Connecting with God


Last updated 4/5/2023 at 10:02am

How do you connect with God? Do you even want to? At Sisters Community Church, (SCC) the first part of the mission statement I shared with you last week is to Connect with God. We believe our commitment to this first step helps us to fulfill the other two steps—Care for People and Cultivate Community.

As a pastor at SCC, and a member of the greater Sisters community, I have enjoyed helping others connect with God. While hearing individual stories, which are many and varied, I'm continually reminded of our need to personally connect with God. I realize that everyone's journey is different.

I'd like to share my own journey with you. Born in 1950, a child of the '60s and '70s, I was destined to be a seeker in an unorthodox kind of way. My parents divorced when I was at a young age, and I was raised by my grandparents. While surrounded by those who loved and watched out for me, I didn't always have boundaries. I was free to roam. Sports became a refuge for me, and playgrounds provided plenty of opportunities to get lost in whatever the ball dictated. Sports became the idol of my heart, and my place of connection — and consecration.

I always wanted more, but didn't know what more looked like. Thanks to athletics—not academics—I was fortunate to get a full scholarship to a New England prep school. I had an English teacher who asked us to bring in our favorite piece of literature. I wasn't quite sure what literature was, so I brought in a Jimi Hendrix song to share. He asked why I liked it, what I saw in it. I don't remember my response, but his changed me. He said, "Good insight! If you continue to be a curious learner you can make a difference in your world." Yikes! I was a curious learner? I could make a difference?

As a curious learner, and realizing there was more to learn, I made attempts to connect. I wanted to reach out, to discover, to find meaning…. But I didn't find the connection I was looking for at Woodstock. I didn't discover it in college. I didn't even find it living in a teepee for four years, moving up and down the beautiful Rockies.

I did discover a longing in my heart for relational beauty, greater purpose, meaning, and contentment. I searched through nature, meditation, and Eastern religious disciplines, but was continually faced with my inability to achieve and arrive. It was at this time I was introduced to Jesus and the Bible by a friend. It was not what I expected. I discovered through the Bible, and other people, the kindness, forgiveness, and sacrifice of a connecting God. I started to read and learn once again. After all my teacher said I was a learner...

I also discovered, thanks to my own humanity, connecting with God can get messy. But it's as much about the journey as the destination. And it comes with lots of questions —about worldview, or ultimate reality. God's answers to these questions shape our purpose, our ethic, our future hope.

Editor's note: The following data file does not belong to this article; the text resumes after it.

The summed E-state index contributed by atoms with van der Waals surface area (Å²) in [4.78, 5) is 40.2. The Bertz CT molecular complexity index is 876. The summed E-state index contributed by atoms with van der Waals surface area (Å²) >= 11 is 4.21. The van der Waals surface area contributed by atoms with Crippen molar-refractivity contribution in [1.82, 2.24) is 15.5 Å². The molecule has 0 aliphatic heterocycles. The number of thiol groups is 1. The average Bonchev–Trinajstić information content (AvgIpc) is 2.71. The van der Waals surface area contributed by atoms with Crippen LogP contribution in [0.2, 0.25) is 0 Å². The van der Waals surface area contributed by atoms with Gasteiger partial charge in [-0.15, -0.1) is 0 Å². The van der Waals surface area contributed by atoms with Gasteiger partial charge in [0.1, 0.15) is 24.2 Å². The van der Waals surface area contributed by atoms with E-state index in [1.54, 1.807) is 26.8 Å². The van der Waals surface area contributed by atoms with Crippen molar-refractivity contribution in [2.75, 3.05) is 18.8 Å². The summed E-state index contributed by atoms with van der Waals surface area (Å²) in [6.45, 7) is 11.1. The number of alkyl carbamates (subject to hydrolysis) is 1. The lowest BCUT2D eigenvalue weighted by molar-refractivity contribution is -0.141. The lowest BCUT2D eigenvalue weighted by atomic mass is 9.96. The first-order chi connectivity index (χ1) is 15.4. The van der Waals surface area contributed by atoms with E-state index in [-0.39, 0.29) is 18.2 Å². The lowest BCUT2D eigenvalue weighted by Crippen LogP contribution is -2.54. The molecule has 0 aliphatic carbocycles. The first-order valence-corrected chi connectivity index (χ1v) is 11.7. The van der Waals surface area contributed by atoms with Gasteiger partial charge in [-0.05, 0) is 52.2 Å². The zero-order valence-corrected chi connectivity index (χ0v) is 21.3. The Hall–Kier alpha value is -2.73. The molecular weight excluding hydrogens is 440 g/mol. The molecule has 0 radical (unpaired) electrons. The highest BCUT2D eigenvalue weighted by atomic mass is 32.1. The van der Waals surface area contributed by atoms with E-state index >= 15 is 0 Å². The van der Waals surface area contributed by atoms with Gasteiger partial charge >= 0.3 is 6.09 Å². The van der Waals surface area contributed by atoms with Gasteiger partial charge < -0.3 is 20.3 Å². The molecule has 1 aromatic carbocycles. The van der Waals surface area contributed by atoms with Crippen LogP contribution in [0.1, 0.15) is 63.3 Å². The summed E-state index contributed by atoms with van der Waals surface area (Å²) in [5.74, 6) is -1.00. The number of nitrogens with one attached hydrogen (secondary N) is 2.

Most would agree we are experiencing a crisis in America. We have a political mental health crisis, a social-relational crisis, and — most critically — we have a spiritual crisis. We have lost our soul. We are fragmented from each other, and no matter what side you're on there is a lack of trust. There seems to be no effort to create understanding. We find ourselves in trouble. We may feel disconnected to each other — and to God.

Everyone has a viewpoint regarding life's questions. Who am I? Why am I here? Where am I going? Our worldview attempts to answer these questions in a logically consistent, empirically reliable, and experientially relevant way. If we don't get origin and ultimate reality right, the other answers become a preferential guess. We are left with making it up as we go along.

At SCC we want to bring healing to this spiritual crisis by introducing and connecting people to God. The same God who reaches out to us through Jesus Christ. Some think that Christianity is about performing a truth to appease an angry God. That kind of "religion" can be divisive, legalistic, and based on performance. It creates a slippery slope of judgmentalism and self-righteousness.

Father Richard Rohr said, "Religion is for those who want to stay out of hell. Spirituality is about those who have gone through it."

True spirituality is found in Christ — it is meant to be received not achieved. It connects us to a God who has reached out in sacrificial love. He seeks a connection with us because He has created us as irreducibly relational beings in his image. And he offers us a relationship via his grace, compassion, and forgiveness. It is this truth that connects us to God and each other.

This is our ultimate reality. It is not that we first connected with God, but that he first connected with us in giving us Jesus. At SCC we want to love and help people relationally, so that we might all be better connected to God, and each other.


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